November used to mean a visit to the New York City Marathon for me but for the second year in a row I watched the race on TV at home. It was a hard day for the Americans; except for P.Diddy, who ran well. Nowadays, November means The Runners Classic 5k and 10k races at Sea World in Orlando, Florida. I won the Masters and Seniors 10k there in 2003. This year I walked some of the race alongside 2000 of my friends. Despite a winding "slow" course through Sea World, there were several internationals representing New Zealand, Great Britain and what was that other country registered? Oh yeah, Kenya! Olympic gold metalist Frank Shorter ran as he often does and spoke at the pre-race dinner at Sea World about trends he foresees for the sport. As probably the most eloquent speaker in our sport, Frank preaches what he practices quite well! Most of all though this is a community event with lots of family, meaning kids, and participation/races and a bumper crop of prizes for age group aces.
CBS televised the race and did a fine job of it too. Reason one, Tony Reavis. I take back what I said about Frank being the sport's most eloquent speaker. Tony has been writing, researching and commentating on the sport for 25 years. He is just not as fast as Frank on foot.
I am walking an hour every day in a walking boot and using the exercise bike and light weights. None of these activities is it for me. It is all about running!
Early December I flew to Salt Lake City to meet Scott Kerr, event organizer for the inaugural Salt Lake City Marathon to be held April 26-27. He introduces me to event organizers and sponsors and we meet the media. Some of the media are runners and get it. Most do not. Scott is patient (as befits a one-time four flat miler!). I cannot run with the 50 or so folks who start early before my talk at noon. A hundred and twenty people come. Hey I am not Jeff Galloway or The Penguin! Maybe I can impersonate those fine fellows--I do my best. People are friendly and very excited about the Marathon. I guess that is why they came. I meet a runner overcoming cancer and running his first marathon. My broken leg does not hurt so bad. I meet Guy Perry and his wife, proprietor of the Salt Lake Running Company Specialty Store. Guy had conquered cancer a few years back. Running the Marathon is a small fear. Guy is a champion. Maybe I will run this Marathon one day. I like Salt Lake City. The people are super and the beauty of the surrounding Wasatch Mountains something special.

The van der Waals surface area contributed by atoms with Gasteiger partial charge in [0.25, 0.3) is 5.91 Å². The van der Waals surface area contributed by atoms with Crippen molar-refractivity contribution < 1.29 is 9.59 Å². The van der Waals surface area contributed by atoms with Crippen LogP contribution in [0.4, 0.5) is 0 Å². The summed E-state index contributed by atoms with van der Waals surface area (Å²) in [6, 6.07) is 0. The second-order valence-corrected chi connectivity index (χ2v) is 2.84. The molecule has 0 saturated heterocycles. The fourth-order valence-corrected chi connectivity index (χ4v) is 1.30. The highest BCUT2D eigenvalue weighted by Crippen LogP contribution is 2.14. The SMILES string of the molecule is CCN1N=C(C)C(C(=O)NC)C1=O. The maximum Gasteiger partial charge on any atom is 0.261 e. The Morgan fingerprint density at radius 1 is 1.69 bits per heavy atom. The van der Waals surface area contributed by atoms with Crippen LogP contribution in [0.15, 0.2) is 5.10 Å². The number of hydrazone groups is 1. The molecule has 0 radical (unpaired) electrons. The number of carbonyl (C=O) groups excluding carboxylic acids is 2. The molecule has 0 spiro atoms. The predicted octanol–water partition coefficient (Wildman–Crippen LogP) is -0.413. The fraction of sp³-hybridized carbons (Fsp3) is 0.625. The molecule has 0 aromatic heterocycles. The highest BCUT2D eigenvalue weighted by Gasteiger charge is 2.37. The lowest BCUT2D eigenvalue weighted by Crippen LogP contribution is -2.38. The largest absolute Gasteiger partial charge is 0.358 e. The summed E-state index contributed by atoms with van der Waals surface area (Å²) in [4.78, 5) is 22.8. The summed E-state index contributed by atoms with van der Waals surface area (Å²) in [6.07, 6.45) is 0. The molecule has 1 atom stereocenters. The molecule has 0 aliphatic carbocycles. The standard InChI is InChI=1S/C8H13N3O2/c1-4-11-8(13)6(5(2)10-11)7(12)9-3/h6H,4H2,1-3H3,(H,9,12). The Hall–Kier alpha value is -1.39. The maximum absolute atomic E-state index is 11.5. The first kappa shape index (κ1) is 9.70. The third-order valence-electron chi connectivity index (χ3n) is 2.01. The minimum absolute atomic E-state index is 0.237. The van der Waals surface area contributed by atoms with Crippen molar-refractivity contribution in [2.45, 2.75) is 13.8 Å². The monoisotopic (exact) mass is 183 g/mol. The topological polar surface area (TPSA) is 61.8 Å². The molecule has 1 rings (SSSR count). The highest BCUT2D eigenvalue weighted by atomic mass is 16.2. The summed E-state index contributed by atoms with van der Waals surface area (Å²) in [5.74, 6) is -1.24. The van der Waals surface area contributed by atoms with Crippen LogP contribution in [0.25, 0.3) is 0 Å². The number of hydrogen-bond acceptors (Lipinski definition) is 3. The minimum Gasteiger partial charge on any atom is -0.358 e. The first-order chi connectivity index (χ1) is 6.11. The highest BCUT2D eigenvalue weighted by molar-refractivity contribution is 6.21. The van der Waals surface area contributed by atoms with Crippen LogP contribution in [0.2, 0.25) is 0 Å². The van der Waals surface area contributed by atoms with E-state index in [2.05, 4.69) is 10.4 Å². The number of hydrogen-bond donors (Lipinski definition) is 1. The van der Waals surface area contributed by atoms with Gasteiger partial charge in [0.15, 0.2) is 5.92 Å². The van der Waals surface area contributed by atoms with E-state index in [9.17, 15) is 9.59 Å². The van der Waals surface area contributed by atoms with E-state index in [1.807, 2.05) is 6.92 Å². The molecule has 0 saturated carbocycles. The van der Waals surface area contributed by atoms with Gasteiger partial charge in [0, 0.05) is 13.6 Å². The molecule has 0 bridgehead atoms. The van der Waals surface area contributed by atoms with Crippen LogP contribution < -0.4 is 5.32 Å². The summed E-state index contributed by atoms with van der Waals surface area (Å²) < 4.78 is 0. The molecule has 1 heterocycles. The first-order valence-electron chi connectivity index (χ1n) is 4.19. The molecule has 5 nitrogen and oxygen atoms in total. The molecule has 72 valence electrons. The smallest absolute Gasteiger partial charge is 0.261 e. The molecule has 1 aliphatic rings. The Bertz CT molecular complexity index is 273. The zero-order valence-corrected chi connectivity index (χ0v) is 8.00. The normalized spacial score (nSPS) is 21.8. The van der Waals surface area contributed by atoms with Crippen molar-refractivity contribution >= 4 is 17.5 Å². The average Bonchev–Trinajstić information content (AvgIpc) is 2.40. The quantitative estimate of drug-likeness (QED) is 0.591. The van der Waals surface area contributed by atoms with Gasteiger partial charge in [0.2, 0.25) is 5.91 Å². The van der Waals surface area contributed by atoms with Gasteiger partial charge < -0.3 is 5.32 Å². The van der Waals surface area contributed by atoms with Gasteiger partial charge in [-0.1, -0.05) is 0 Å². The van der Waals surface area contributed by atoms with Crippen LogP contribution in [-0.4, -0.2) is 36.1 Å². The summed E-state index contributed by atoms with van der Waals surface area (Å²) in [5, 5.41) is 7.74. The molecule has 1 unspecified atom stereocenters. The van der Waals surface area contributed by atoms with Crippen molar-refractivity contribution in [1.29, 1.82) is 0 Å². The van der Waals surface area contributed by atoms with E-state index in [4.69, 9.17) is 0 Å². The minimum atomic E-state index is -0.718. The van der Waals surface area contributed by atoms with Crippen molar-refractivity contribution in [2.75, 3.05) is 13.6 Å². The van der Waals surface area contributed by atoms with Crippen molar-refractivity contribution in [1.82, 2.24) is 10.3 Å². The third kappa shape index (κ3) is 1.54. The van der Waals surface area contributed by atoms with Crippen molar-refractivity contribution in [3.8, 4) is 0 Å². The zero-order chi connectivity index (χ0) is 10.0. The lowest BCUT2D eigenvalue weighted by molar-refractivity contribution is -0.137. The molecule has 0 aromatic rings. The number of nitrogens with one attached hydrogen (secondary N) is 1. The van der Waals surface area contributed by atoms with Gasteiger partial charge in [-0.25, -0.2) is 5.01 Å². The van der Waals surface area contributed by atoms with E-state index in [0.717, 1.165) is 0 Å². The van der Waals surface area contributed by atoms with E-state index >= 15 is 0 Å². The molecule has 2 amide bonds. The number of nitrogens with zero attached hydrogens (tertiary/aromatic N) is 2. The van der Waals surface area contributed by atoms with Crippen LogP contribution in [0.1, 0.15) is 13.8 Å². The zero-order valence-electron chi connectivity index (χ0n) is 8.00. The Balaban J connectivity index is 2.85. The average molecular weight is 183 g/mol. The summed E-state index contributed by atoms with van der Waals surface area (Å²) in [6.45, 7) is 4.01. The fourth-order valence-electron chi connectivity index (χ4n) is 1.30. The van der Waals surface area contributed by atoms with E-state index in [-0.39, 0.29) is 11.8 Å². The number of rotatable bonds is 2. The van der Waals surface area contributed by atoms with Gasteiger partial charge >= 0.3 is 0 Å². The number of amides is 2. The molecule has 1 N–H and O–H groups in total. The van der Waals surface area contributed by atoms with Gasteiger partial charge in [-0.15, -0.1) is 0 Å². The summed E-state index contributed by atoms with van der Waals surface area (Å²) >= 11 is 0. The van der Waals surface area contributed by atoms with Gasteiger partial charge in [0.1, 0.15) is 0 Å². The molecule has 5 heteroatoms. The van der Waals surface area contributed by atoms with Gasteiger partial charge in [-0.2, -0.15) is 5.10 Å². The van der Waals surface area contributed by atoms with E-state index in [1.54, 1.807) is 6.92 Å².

I flew to San Francisco and on to the Honolulu Marathon where my duties include sitting between Joan Benoit Samuelsom and Frank Shorter and signing authgraphs with them. This is a tough experience, like the 23rd mile of the Marathon. Frank is hyper but controlled; Joanie always steady but ready to do things with husband Scott, her children and friends. Longtime friends Greg Meyer, Rob DeCastello, and Patti Dillon, four-time Honolulu finisher and first American woman to crack 2:30 in the Marathon, complete our "legends of running" lineup. Does that mean we are old(er)? No, just accomplished. I like to think. Let us see how old I am by trying to run on the grass in the park. I do thirty seconds, one minute, three minutes, and I max out at five minutes. The fracture hurts but I am a runner again. I am so happy to join you again! This Marathon is so much fun! Yet, despite all this I am sad to be here without my fiancee, Mary, who cannot come due to her job. Like running, travel is something you do a lot with those you care about. On that note, let us aim high for 2004!
See you on the roads!